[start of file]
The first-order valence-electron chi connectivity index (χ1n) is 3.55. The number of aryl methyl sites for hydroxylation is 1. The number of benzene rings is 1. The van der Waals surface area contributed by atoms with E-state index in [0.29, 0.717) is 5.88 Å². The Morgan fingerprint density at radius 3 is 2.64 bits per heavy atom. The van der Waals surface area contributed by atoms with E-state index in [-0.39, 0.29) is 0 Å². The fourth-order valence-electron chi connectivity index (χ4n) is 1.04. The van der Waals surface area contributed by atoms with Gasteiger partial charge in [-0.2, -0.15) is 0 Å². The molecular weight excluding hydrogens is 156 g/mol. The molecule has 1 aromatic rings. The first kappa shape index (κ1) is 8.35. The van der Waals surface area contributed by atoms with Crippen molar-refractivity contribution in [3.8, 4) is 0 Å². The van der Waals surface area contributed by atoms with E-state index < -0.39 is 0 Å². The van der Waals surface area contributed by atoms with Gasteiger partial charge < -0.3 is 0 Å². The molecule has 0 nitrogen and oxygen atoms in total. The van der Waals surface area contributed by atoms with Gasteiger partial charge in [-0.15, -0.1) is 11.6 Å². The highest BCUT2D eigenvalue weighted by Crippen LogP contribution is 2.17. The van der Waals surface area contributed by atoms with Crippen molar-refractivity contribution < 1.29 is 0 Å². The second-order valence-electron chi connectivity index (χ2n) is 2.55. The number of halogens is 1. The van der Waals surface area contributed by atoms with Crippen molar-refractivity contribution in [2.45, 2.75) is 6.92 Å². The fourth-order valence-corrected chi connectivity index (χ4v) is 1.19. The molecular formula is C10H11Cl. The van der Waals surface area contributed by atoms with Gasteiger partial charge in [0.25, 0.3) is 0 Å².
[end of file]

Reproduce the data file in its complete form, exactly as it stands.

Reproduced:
The first-order valence-electron chi connectivity index (χ1n) is 3.55. The number of aryl methyl sites for hydroxylation is 1. The number of benzene rings is 1. The van der Waals surface area contributed by atoms with E-state index in [0.29, 0.717) is 5.88 Å². The Morgan fingerprint density at radius 3 is 2.64 bits per heavy atom. The van der Waals surface area contributed by atoms with E-state index in [-0.39, 0.29) is 0 Å². The fourth-order valence-electron chi connectivity index (χ4n) is 1.04. The van der Waals surface area contributed by atoms with Gasteiger partial charge in [-0.2, -0.15) is 0 Å². The molecular weight excluding hydrogens is 156 g/mol. The molecule has 1 aromatic rings. The first kappa shape index (κ1) is 8.35. The van der Waals surface area contributed by atoms with Crippen molar-refractivity contribution in [3.8, 4) is 0 Å². The van der Waals surface area contributed by atoms with E-state index < -0.39 is 0 Å². The van der Waals surface area contributed by atoms with Gasteiger partial charge < -0.3 is 0 Å². The molecule has 0 nitrogen and oxygen atoms in total. The van der Waals surface area contributed by atoms with Gasteiger partial charge in [-0.15, -0.1) is 11.6 Å². The highest BCUT2D eigenvalue weighted by Crippen LogP contribution is 2.17. The van der Waals surface area contributed by atoms with Crippen molar-refractivity contribution < 1.29 is 0 Å². The second-order valence-electron chi connectivity index (χ2n) is 2.55. The number of halogens is 1. The van der Waals surface area contributed by atoms with Crippen molar-refractivity contribution in [2.45, 2.75) is 6.92 Å². The fourth-order valence-corrected chi connectivity index (χ4v) is 1.19. The molecular formula is C10H11Cl. The van der Waals surface area contributed by atoms with Gasteiger partial charge in [0.25, 0.3) is 0 Å².